Most employers take exit interviews very seriously. People are usually candid and talk their heart out to share those beautiful nuggets of insights that the HR is ready to lap up, continuously scribbling notes or fervently typing on their laptops. So often have we heard people say, “I am just waiting for my exit interview, I’ll speak of things exactly as they are and in what bad shape we are in.” Why their boss sucks, how they’re overloaded with work, how they feel directionless these days, why they were unhappy with their pay raise or how disappointed they were when the company discontinued their favourite coffee vending machine!
What I fail to understand is why would one take the pain of first scouting for a job, giving a bunch of interviews, finally managing another job offer and then reach that elusive exit interview table to finally blurt out what’s not working out for them? Worth it probably, short lived and a little too late. Reminds me of Daenyrys Targaryen's tenacity to stamp her authority on the Iron Throne riding on Drogon (ego - I will teach them a lesson), Rhaegal (fear - what happens is I tell them I am disengaged) & Viserion (despair - it’s no use telling them, nothing will change).
All it takes is a little faith and courage to speak up when things aren’t going as planned and one starts feeling disengaged. Yes, the organization might not have a solution to all your woes but will surely put their best foot forward, especially, if you are a proven asset to the organization. From an organization’s perspective it’s important to read these early warning signs and act upon them.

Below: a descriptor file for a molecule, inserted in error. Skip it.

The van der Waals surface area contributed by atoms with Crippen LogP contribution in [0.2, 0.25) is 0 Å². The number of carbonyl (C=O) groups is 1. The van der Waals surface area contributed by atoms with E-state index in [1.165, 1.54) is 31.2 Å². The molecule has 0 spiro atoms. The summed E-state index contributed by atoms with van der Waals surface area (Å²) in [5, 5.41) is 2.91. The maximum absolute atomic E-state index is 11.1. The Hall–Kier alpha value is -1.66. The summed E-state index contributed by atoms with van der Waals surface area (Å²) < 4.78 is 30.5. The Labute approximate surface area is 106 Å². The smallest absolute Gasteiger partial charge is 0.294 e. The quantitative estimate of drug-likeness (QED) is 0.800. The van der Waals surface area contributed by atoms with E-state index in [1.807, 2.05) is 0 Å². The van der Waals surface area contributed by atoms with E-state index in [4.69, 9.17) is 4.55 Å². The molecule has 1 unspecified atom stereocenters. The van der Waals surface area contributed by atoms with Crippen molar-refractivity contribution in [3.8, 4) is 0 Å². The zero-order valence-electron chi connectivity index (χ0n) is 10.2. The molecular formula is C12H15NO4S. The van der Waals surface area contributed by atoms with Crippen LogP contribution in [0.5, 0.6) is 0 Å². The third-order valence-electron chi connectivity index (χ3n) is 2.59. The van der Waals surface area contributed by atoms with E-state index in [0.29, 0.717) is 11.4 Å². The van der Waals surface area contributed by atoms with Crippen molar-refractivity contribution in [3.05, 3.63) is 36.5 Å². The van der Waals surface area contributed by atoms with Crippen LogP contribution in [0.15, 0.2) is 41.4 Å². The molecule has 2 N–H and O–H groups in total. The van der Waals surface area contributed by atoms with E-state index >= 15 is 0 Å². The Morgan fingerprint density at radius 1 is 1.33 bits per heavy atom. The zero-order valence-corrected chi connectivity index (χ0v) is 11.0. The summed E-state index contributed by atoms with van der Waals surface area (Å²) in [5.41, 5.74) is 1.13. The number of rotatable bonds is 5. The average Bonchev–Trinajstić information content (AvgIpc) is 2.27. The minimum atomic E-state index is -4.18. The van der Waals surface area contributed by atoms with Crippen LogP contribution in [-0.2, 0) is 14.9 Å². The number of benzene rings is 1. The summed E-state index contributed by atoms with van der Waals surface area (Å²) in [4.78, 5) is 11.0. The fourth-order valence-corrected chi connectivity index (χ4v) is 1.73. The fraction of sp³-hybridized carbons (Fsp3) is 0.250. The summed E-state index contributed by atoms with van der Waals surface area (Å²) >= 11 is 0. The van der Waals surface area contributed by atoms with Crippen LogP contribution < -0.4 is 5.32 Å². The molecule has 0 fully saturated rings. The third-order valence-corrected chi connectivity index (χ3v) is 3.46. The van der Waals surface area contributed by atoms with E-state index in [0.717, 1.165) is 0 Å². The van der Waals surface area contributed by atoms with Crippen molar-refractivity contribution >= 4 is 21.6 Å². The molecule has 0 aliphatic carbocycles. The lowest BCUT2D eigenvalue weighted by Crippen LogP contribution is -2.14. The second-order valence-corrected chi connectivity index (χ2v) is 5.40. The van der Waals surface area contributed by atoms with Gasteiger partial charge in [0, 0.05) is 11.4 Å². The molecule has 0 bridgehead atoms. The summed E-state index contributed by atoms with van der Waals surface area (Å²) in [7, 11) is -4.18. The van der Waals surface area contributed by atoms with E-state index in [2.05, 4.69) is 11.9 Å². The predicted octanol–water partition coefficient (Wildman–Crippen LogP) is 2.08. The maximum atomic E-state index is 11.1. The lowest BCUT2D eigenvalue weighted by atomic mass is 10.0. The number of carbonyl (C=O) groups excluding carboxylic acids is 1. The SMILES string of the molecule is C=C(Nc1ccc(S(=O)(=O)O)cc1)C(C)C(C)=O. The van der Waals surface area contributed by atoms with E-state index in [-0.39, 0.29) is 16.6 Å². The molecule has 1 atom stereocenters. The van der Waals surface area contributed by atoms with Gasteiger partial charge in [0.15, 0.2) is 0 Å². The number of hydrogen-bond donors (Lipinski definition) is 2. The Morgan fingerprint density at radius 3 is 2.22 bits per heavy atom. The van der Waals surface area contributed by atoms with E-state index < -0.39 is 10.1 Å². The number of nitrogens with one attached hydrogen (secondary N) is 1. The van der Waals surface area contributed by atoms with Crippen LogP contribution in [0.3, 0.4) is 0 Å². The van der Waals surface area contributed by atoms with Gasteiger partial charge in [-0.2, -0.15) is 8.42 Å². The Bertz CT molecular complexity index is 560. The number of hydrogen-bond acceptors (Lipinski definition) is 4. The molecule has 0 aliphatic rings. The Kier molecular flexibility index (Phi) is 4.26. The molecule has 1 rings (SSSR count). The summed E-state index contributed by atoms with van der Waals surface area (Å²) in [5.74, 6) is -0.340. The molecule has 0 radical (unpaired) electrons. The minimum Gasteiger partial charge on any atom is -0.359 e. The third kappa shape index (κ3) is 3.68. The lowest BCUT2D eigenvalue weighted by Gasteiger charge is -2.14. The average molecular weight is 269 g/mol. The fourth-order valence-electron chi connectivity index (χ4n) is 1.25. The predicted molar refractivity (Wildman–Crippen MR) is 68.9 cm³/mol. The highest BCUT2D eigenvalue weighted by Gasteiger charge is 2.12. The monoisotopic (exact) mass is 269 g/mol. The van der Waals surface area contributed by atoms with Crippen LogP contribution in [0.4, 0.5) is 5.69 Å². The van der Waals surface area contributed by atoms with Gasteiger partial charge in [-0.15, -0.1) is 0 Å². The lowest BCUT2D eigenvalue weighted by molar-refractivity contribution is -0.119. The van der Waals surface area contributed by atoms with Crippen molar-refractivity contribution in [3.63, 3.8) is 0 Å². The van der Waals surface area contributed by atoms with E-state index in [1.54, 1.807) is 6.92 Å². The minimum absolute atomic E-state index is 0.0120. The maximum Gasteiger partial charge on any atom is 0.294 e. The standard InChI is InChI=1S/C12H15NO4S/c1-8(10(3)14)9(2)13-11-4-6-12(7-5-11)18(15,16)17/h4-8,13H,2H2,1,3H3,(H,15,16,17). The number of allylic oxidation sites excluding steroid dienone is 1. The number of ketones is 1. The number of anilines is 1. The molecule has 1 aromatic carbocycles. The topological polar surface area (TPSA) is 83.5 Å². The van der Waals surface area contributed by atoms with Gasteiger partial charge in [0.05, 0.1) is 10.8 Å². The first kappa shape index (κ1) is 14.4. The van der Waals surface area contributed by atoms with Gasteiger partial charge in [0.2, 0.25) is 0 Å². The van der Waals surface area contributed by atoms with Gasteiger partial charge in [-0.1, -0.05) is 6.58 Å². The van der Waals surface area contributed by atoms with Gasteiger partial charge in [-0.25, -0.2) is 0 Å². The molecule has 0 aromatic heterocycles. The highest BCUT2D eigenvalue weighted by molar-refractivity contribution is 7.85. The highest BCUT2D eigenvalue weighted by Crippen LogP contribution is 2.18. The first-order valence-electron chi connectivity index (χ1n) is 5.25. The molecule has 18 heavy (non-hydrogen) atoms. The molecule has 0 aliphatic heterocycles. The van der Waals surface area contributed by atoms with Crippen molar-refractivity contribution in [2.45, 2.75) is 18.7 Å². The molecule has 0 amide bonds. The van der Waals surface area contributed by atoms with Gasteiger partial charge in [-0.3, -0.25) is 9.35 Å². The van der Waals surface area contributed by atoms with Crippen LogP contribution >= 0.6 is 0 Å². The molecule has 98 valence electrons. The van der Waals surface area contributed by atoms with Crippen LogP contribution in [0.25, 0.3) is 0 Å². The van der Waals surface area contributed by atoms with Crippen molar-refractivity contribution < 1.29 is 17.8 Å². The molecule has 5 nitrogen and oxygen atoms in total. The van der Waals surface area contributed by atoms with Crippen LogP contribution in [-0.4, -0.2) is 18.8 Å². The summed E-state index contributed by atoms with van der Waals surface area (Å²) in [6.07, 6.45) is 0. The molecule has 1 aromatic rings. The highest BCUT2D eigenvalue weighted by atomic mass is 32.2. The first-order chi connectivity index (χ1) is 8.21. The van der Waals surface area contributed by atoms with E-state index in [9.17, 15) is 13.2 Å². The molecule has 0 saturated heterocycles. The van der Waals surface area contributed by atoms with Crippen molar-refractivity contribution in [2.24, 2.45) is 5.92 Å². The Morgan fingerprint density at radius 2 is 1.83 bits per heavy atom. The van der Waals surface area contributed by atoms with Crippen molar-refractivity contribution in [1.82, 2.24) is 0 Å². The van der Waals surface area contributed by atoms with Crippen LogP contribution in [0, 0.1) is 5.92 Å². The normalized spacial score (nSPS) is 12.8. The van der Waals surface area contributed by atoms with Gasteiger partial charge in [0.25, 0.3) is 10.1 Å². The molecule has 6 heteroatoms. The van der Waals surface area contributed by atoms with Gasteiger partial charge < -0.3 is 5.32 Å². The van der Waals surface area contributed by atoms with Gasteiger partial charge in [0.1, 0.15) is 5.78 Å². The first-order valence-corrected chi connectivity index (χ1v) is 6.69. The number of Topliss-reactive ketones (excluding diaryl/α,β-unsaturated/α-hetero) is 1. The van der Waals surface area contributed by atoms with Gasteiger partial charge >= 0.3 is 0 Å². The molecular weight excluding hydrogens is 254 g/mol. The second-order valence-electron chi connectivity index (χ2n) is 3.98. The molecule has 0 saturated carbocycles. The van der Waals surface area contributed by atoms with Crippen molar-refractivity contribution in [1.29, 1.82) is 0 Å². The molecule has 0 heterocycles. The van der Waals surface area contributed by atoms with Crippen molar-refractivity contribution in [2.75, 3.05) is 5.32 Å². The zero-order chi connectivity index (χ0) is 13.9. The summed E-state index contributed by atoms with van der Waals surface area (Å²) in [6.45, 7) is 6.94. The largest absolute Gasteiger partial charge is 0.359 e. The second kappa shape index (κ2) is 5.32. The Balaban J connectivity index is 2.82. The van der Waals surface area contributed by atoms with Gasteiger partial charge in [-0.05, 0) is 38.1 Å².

What is required is an open and accommodating culture that encourages candour. When people know that they would not be ‘prosecuted’ for asking questions, admitting disengagement or drop in personal motivation. Also, past feedback, wherever justified needs to be acted upon. Employees also need the maturity and confidence to openly discuss issues and seek a possible resolution. Sometimes there’s a common issue that plagues many teams whereas most of the times there are individual-specific concerns that needs individual redressal. I personally don’t see the requirement of another HR-branded initiative that formally asks individuals to do so at a preset frequency during the year. Absolutely not. If the HR has high credibility and has helped build an organizational culture of trust & fairness is what will automatically result in ‘Stay Interviews’. The sole focus of these discussions should be to addresses a single problem statement for each individual - “What’s pulling you back to reach peak performance?”
Employees don’t need a job offer as a shield to open-up and highlight things that aren’t going right for them. Instead, there should be proactive discussions around what mars your talent pool and immediately address performance derailers as soon as they crop up. The individual and the management are equal parties and HR leaders need to facilitate build this culture that encourages an open, non-threatening, developmental dialogue.